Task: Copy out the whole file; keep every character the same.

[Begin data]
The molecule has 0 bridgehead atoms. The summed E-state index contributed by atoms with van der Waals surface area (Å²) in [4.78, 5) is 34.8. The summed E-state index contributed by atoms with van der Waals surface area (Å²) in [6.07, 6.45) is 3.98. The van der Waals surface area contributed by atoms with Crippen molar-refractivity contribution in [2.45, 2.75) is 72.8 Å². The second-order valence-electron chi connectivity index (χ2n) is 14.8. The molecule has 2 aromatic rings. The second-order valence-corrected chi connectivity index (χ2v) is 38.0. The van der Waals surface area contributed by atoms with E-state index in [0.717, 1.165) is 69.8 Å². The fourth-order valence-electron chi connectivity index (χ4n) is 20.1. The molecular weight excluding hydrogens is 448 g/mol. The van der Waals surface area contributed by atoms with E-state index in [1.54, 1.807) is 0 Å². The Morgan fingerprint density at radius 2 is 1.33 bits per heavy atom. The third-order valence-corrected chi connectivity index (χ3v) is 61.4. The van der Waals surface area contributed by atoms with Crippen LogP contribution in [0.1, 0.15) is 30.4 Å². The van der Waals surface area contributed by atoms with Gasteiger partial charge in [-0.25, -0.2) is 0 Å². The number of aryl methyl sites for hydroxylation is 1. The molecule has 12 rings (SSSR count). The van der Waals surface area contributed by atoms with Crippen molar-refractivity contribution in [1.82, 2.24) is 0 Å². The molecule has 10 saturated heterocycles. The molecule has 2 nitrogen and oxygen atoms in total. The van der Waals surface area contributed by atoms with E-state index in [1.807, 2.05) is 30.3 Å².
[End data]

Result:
The molecule has 0 bridgehead atoms. The summed E-state index contributed by atoms with van der Waals surface area (Å²) in [4.78, 5) is 34.8. The summed E-state index contributed by atoms with van der Waals surface area (Å²) in [6.07, 6.45) is 3.98. The van der Waals surface area contributed by atoms with Crippen molar-refractivity contribution in [2.45, 2.75) is 72.8 Å². The second-order valence-electron chi connectivity index (χ2n) is 14.8. The molecule has 2 aromatic rings. The second-order valence-corrected chi connectivity index (χ2v) is 38.0. The van der Waals surface area contributed by atoms with E-state index in [0.717, 1.165) is 69.8 Å². The fourth-order valence-electron chi connectivity index (χ4n) is 20.1. The molecular weight excluding hydrogens is 448 g/mol. The van der Waals surface area contributed by atoms with E-state index in [1.54, 1.807) is 0 Å². The Morgan fingerprint density at radius 2 is 1.33 bits per heavy atom. The third-order valence-corrected chi connectivity index (χ3v) is 61.4. The van der Waals surface area contributed by atoms with Crippen LogP contribution in [0.1, 0.15) is 30.4 Å². The van der Waals surface area contributed by atoms with Gasteiger partial charge in [-0.25, -0.2) is 0 Å². The number of aryl methyl sites for hydroxylation is 1. The molecule has 12 rings (SSSR count). The van der Waals surface area contributed by atoms with Crippen molar-refractivity contribution in [1.82, 2.24) is 0 Å². The molecule has 10 saturated heterocycles. The molecule has 2 nitrogen and oxygen atoms in total. The van der Waals surface area contributed by atoms with E-state index in [1.807, 2.05) is 30.3 Å².